Dear Literary Ladies,
I would dearly love to call myself a professional writer, but I’m so easily distracted. After the kids go to school, it’s off to work, the gym, and endless errands. On weekends, I entertain family or visit with friends. In the midst of all this, I can’t seem to find time to write. How can I fit everything in?
To be a professional writer one must be prepared to give up almost everything except living. Amateur writers are not included in this rule (I loathe loud-talking amateurs of any walk of life). Read More→
Of Betty Smith’s (1896 – 1972), four novels, it’s for her first, A Tree Grows in Brooklyn (1943) that she’s best remembered. Joy in the Morning, her second novel (1947) has many autobiographical elements, much like her first. It weaves its narrative around the challenges of New York’s Irish immigrant families, their struggles with poverty, and one young woman’s coming of age.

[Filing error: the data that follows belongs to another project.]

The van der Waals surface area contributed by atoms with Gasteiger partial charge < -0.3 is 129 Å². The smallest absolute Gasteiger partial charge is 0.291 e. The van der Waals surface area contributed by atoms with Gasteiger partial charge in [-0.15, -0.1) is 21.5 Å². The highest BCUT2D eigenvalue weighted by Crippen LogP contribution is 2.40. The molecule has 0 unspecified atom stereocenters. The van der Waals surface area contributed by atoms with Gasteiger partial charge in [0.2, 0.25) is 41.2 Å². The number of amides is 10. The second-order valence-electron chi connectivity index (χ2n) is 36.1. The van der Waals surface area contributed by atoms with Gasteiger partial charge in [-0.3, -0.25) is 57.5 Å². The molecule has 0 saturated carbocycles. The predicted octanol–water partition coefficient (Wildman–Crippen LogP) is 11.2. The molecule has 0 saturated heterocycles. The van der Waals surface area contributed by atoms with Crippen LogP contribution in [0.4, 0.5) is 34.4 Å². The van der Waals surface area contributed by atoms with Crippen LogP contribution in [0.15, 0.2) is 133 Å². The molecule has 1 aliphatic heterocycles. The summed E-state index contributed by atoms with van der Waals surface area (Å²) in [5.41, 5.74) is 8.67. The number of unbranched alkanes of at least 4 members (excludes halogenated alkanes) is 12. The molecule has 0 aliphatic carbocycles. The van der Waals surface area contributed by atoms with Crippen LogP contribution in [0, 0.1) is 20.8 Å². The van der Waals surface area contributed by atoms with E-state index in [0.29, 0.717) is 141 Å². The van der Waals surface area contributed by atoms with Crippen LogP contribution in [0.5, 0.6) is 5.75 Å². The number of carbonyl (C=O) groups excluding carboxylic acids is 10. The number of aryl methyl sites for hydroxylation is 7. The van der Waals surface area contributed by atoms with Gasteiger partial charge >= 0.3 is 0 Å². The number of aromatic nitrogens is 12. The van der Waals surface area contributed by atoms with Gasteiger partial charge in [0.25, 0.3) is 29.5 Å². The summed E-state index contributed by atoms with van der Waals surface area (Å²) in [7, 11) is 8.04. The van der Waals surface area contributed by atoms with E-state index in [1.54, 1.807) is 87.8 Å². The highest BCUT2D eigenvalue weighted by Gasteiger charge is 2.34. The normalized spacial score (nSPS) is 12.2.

Though it’s populated with different characters, Joy in the Morning picks up where A Tree Grows in Brooklyn left off. Here, instead of Francie Nolan, we have Annie McGairy as the novel’s heroine. It begins in 1927 in Brooklyn, when Annie meets and falls in love with Carl Brown. Read More→